Australian Bureau of Statistics. 2033.0.55.001 - Census of Population and Housing: Socio-Economic Indexes for Areas (SEIFA), Australia: Mapping Files of Statistical Area Level 2 Index of Relative Socio-economic Disadvantage, 2011 2011 [Available from: http://www.abs.gov.au/AUSSTATS/abs@.nsf/DetailsPage/2033.0.55.0012011?OpenDocument.
Google. Google Maps [Available from: https://maps.google.com.au/.
Australian Bureau of Statistics. 6345.0 - Wage Price Index, Australia, Jun 2017 2017 [Available from: http://www.abs.gov.au/AUSSTATS/abs@.nsf/allprimarymainfeatures/A52F591B2454B045CA2581D8000E926D?opendocument.
Burns C, Friel S. It's time to determine the cost of a healthy diet in Australia. Aust N Z J Public Health. 2007;31(4):363–5.
Ward PR, Coveney J, Verity F, Carter P, Schilling M. Cost and affordability of healthy food in rural South Australia. Rural Remote Health. 2012;12(2):1938.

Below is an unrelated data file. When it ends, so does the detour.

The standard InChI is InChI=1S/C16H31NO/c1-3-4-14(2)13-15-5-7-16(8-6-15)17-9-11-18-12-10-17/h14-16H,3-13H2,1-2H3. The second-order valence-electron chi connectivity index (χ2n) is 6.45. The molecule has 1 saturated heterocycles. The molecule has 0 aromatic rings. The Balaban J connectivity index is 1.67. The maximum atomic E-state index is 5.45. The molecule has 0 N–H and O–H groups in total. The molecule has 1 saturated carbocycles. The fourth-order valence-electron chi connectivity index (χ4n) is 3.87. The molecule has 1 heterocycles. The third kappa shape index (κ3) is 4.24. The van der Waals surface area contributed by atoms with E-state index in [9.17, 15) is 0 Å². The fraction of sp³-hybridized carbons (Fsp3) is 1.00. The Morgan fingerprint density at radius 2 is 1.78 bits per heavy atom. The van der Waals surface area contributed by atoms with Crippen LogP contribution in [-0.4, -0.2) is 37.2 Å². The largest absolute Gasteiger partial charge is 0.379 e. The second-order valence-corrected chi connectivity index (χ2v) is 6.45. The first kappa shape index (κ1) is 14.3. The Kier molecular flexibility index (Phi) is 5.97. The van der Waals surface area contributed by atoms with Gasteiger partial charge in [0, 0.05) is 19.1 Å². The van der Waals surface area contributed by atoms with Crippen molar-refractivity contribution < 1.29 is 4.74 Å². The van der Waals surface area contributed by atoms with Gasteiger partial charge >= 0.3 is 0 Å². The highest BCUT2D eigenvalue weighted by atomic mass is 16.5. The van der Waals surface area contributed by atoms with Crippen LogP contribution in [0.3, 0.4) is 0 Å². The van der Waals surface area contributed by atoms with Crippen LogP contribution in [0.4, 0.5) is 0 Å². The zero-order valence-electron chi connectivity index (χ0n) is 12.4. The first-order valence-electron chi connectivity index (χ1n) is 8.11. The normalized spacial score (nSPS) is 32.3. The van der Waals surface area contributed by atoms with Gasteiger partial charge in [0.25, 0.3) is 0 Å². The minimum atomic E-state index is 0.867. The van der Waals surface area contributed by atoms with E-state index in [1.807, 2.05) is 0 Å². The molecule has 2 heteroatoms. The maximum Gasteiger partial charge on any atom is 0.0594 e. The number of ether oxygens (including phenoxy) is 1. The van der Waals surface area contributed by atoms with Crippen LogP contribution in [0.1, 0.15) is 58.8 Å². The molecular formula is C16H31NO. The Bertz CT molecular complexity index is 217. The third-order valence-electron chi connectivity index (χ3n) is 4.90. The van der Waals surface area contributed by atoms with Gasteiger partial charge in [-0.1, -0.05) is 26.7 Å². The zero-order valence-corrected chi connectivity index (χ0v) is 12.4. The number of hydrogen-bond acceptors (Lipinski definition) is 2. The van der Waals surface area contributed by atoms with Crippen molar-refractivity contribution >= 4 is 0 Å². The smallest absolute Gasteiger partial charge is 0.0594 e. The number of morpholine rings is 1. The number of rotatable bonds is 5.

Landrigan TJ, Kerr DA, Dhaliwal SS, Pollard CM. Protocol for the development of a food stress index to identify households Most at risk of food insecurity in Western Australia. Int J Environ Res Public Health. 2019;16:1.
Love P, Whelan J, Bell C, Grainger F, Russell C, Lewis M, et al. Healthy diets in rural Victoria - cheaper than unhealthy alternatives, yet unaffordable. Int J Environ Res Public Health. 2018;15(11):2469.
Rao M, Afshin A, Singh G, Mozaffarian D. Do healthier foods and diet patterns cost more than less healthy options? A systematic review and meta-analysis. BMJ Open. 2013;3(12):e004277.
Jones NR, Conklin AI, Suhrcke M, Monsivais P. The growing price gap between more and less healthy foods: analysis of a novel longitudinal UK dataset. PLoS One. 2014;9(10):e109343.
Waterlander WE, Mackay S. Costing a healthy diet: measurement and policy implications. Public Health Nutr. 2016;19(16):2867.
Crawford B, Byun R, Mitchell E, Thompson S, Jalaludin B, Torvaldsen S. Socioeconomic differences in the cost, availability and quality of healthy food in Sydney. Aust N Z J Public Health. 2017;41(6):567–71.